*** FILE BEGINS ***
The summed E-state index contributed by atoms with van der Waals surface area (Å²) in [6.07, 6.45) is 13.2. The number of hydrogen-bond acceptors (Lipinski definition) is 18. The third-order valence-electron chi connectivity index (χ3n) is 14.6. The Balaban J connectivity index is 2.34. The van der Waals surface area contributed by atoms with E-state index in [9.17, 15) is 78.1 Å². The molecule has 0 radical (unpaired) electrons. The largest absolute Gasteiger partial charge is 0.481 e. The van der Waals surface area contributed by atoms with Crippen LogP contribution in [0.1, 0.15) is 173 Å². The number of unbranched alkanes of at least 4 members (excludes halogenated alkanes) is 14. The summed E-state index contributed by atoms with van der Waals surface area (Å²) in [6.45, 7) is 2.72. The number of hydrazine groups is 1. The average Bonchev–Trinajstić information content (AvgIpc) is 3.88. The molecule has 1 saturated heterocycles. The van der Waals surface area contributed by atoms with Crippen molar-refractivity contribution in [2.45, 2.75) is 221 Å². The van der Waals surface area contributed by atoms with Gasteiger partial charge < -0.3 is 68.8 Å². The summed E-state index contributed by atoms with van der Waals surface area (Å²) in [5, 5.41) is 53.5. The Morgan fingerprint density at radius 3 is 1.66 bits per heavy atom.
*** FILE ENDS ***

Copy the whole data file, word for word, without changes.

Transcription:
The summed E-state index contributed by atoms with van der Waals surface area (Å²) in [6.07, 6.45) is 13.2. The number of hydrogen-bond acceptors (Lipinski definition) is 18. The third-order valence-electron chi connectivity index (χ3n) is 14.6. The Balaban J connectivity index is 2.34. The van der Waals surface area contributed by atoms with E-state index in [9.17, 15) is 78.1 Å². The molecule has 0 radical (unpaired) electrons. The largest absolute Gasteiger partial charge is 0.481 e. The van der Waals surface area contributed by atoms with Crippen LogP contribution in [0.1, 0.15) is 173 Å². The number of unbranched alkanes of at least 4 members (excludes halogenated alkanes) is 14. The summed E-state index contributed by atoms with van der Waals surface area (Å²) in [6.45, 7) is 2.72. The number of hydrazine groups is 1. The average Bonchev–Trinajstić information content (AvgIpc) is 3.88. The molecule has 1 saturated heterocycles. The van der Waals surface area contributed by atoms with Crippen molar-refractivity contribution in [2.45, 2.75) is 221 Å². The van der Waals surface area contributed by atoms with Gasteiger partial charge < -0.3 is 68.8 Å². The summed E-state index contributed by atoms with van der Waals surface area (Å²) in [5, 5.41) is 53.5. The Morgan fingerprint density at radius 3 is 1.66 bits per heavy atom.